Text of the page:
Phnom Penh Restaurant
13124 Lorain Ave
Cleveland, OH 44111
1929 W 25th
Cleveland, OH 44113
Web Site: http://www.ohiorestaurant.com
I happen to be a huge Asian food fan — be it Thai, Vietnamese, Malaysian, Indonesian, Chinese or Korean, I’m immensely attracted to the firey chiles, the fresh herbs, the strange vegetables and the confluence and exotic spices and strange condiments used in these cuisines. And when I get to try dishes from this region that I normally don’t have access to where I live in the New York Metro area, I jump at the chance to do it.
Over the last few weeks I’ve been travelling back and forth to Cleveland — a city that for the most part I would classify as sorely lacking in decent food. Cleveland is a meat and potatoes town, a city where chain restaurants reign and are even test marketed. But there are definitely pockets of great ethnic food in Cleveland, and you have to know where to find it.
One fine example of this is Phnom Penh, which is a Cambodian restaurant with two locations in Cleveland. Cambodian food is something that I have absolutely no experience with, as we don’t have any restaurants that I know of that represent the cuisine in New York or New Jersey. The best way I could describe Cambodian is it has all the herbal notes and heavy reliance on fresh produce and the funkyness of Vietnamese, but with all the explosive chili fire of Thai. Like Thai, many of their dishes are curry-like and served over rice or rice noodles like the Vietnamese do. Like the Thai, they use tamarind, galangal, and kaffir lime. Like the Vietnamese, they use Star Anise as well as Cilantro/Coriander. What sets Cambodian apart from both of these cuisines is its signature Khmer spice paste, Kroeung, which is used in many of their native dishes and made up of a combination of Lemon grass, Kaffir lime, Galangal, Turmeric, Rhizome, Garlic, Shallots, and Dried Red Chillies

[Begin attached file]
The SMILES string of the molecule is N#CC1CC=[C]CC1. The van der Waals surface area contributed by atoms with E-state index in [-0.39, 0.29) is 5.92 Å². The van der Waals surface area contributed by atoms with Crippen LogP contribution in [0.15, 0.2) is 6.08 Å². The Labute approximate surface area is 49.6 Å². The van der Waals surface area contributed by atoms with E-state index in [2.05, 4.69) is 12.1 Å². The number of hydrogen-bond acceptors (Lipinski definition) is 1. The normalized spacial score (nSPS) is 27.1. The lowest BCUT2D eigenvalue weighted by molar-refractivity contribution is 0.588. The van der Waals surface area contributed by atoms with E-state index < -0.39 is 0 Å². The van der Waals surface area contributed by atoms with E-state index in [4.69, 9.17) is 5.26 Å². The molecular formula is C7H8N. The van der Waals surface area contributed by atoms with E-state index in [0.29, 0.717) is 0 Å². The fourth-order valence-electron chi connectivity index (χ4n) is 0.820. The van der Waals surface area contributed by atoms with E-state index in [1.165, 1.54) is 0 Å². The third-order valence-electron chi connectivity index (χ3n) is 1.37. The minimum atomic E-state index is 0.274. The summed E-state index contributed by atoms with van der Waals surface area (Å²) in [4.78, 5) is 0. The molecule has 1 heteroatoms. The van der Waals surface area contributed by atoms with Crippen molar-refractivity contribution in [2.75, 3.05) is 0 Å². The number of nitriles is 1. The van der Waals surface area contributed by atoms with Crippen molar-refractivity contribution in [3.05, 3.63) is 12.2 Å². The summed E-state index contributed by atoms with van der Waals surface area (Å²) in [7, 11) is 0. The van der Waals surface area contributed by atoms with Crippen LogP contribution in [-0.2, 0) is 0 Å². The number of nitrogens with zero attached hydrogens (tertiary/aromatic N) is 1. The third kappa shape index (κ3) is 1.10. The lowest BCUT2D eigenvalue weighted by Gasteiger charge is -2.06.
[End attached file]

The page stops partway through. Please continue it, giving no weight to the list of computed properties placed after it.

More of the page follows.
Phnom Penh’s Lorain Avenue location. The restaurant is very small and barely has enough space for 3 cars to park in front in its tiny lot, so you might have to park around the corner or across the street.
The Lorain Avenue branch is not much to look at. But that’s not what you’re here for.
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